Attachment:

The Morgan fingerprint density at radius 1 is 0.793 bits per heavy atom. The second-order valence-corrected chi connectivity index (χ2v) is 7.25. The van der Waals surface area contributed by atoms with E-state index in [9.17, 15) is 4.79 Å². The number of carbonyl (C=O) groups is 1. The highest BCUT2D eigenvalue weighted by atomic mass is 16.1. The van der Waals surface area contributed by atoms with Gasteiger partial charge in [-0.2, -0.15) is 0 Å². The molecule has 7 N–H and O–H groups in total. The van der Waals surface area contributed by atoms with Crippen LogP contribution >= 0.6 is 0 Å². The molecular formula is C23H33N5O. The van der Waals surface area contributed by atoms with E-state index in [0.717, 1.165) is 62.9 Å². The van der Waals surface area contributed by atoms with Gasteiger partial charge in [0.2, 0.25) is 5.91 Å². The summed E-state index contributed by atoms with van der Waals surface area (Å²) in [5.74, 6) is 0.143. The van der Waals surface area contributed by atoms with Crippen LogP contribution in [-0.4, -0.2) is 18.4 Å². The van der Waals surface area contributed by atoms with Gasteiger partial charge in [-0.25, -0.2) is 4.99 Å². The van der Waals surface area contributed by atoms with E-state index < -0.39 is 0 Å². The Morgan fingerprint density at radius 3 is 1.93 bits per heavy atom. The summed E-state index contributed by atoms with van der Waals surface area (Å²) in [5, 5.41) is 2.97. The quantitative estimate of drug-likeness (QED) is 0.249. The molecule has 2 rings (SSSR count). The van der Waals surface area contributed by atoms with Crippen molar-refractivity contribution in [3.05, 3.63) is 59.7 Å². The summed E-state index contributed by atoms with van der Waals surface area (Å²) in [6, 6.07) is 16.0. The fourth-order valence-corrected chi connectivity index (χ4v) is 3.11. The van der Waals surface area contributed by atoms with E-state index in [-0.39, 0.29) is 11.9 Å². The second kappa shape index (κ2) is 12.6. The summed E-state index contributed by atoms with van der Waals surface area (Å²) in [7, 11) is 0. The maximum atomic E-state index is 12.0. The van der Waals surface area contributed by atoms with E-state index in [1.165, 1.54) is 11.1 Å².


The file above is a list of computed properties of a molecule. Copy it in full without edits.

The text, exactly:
The Morgan fingerprint density at radius 1 is 0.793 bits per heavy atom. The second-order valence-corrected chi connectivity index (χ2v) is 7.25. The van der Waals surface area contributed by atoms with E-state index in [9.17, 15) is 4.79 Å². The number of carbonyl (C=O) groups is 1. The highest BCUT2D eigenvalue weighted by atomic mass is 16.1. The van der Waals surface area contributed by atoms with Gasteiger partial charge in [-0.2, -0.15) is 0 Å². The molecule has 7 N–H and O–H groups in total. The van der Waals surface area contributed by atoms with Crippen LogP contribution >= 0.6 is 0 Å². The molecular formula is C23H33N5O. The van der Waals surface area contributed by atoms with E-state index in [0.717, 1.165) is 62.9 Å². The van der Waals surface area contributed by atoms with Gasteiger partial charge in [0.2, 0.25) is 5.91 Å². The summed E-state index contributed by atoms with van der Waals surface area (Å²) in [5.74, 6) is 0.143. The van der Waals surface area contributed by atoms with Crippen LogP contribution in [-0.4, -0.2) is 18.4 Å². The van der Waals surface area contributed by atoms with Gasteiger partial charge in [-0.25, -0.2) is 4.99 Å². The van der Waals surface area contributed by atoms with E-state index < -0.39 is 0 Å². The Morgan fingerprint density at radius 3 is 1.93 bits per heavy atom. The summed E-state index contributed by atoms with van der Waals surface area (Å²) in [5, 5.41) is 2.97. The quantitative estimate of drug-likeness (QED) is 0.249. The molecule has 2 rings (SSSR count). The van der Waals surface area contributed by atoms with Crippen molar-refractivity contribution in [3.05, 3.63) is 59.7 Å². The summed E-state index contributed by atoms with van der Waals surface area (Å²) in [6, 6.07) is 16.0. The fourth-order valence-corrected chi connectivity index (χ4v) is 3.11. The van der Waals surface area contributed by atoms with E-state index in [-0.39, 0.29) is 11.9 Å². The second kappa shape index (κ2) is 12.6. The summed E-state index contributed by atoms with van der Waals surface area (Å²) in [7, 11) is 0. The maximum atomic E-state index is 12.0. The van der Waals surface area contributed by atoms with E-state index in [1.165, 1.54) is 11.1 Å².